Music: Alanis Morissette’s “Havoc and Bright Lights”, by Rishi Deva
Only 25 when she skyrocketed to fame in 1995 through the intentional success of her album “Jagged Little Pill”, a poetic diary of candid and cutting songs, Alanis Morissette set the stage for women to not be afraid to be themselves and express how they truly feel. Up until then, the music industry tended to pigeonhole women singers as either ball-breakers or seductresses. But Alanis is neither.
Following her initial success, Alanis confesses to having found fame hollow, and needing to learn to use it as a opportunity to live with the same courage and honesty she expresses in her songs through her day-to-day life.
Alanis’s 1997 trip to India and a spiritual awakening gave birth to songs like Thank U, in which her voice shifted from what had often been righteous indignation to a more expansive sense of gratitude. Alanis is now known for this happier, more life-affirming expression, leading the way for conscious artists.
On her recent album “Havoc and Bright Lights”, Alanis continues to share her life through music, this time, through the lens of being married and a full time caregiver for her two-year-old son. With the same openheartedness for which she is known, she expresses the trials and tribulations, and ultimately the joy, of a life in service.
Some of the songs are beautifully written and produced, such as Guardian, Empathy, Havoc and Receive. These songs work well because the music and arrangements suit her artistic style. The lyrics feel sincere and the instrumentation matches the honesty and openness in the way she sings.
However, Alanis seems just to sit best in a more rock format. Take her out of that and somehow everything goes flat. Much of the record is electronically driven, which, rather than supporting her creative voice, seems to weaken the impact of her music. At worst, there are moments on the album that sound on the verge of the darker side of New Age music, that is, ungrounded and lacking in sincerity. And that’s a shame, because nothing could be further from Alanis’s message and general élan as an artist.
Some reviewers have called this album weak and blame the weakness on her motherhood. This is unfair and inaccurate, because it is the candour she shares through her motherhood that makes this album strong. Ironically, what weakens the album is possibly having chosen the wrong producers. The slick electronic production on this record just does not always work and gives the album a tone of being transitional rather than accomplished.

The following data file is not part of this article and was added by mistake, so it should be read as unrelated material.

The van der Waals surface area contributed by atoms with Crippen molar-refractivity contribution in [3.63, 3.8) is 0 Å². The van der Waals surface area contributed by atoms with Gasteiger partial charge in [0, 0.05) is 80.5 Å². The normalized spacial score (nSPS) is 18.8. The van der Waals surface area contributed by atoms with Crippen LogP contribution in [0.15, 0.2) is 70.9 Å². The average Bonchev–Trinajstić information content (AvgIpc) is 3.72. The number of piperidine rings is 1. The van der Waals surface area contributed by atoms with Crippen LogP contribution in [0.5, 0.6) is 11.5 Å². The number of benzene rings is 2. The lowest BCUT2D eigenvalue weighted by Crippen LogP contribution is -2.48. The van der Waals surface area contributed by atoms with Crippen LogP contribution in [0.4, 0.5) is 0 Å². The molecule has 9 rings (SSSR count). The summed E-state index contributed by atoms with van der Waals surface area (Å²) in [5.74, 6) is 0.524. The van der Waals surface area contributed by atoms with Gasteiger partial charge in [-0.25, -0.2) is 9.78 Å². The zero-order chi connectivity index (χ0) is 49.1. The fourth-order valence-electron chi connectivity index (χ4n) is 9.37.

In a recent interview, Alanis references having been inspired by people like Tori Amos and Sinead O’Connor. This is clear in this record. Alanis wears her heart on her sleeve and sings from experience in a manner that connects with the listener in a most profound and honest way. The songs that work well wrap around the listener like a mother embraces her child – soothing, caressing and leaving one feeling supported, understood and not alone.
Rishi Deva (Rishi Gerald) is the CEO of Kupid’s Play Records. He describes Kupid’s Play like this: “Kupid’s Play is the Sound of the I Am Revolution. As an international record label devoted to raising global consciousness we bring awakened artists to the commercial mainstream. Our vision extends beyond a traditional record label. We know impossibilities are not real and build non-traditional revenue models by embracing new technologies in the current economic landscape. We know music is everywhere. Kupid’s Play actively seeks out creative opportunities to get its artists’ music to their fans in new ways ensuring that the Sound of the I Am Revolution is heard.” With two decades of experience in the music industry, Rishi has been nominated for numerous marketing awards and earned a Gold Record in the music industry for management.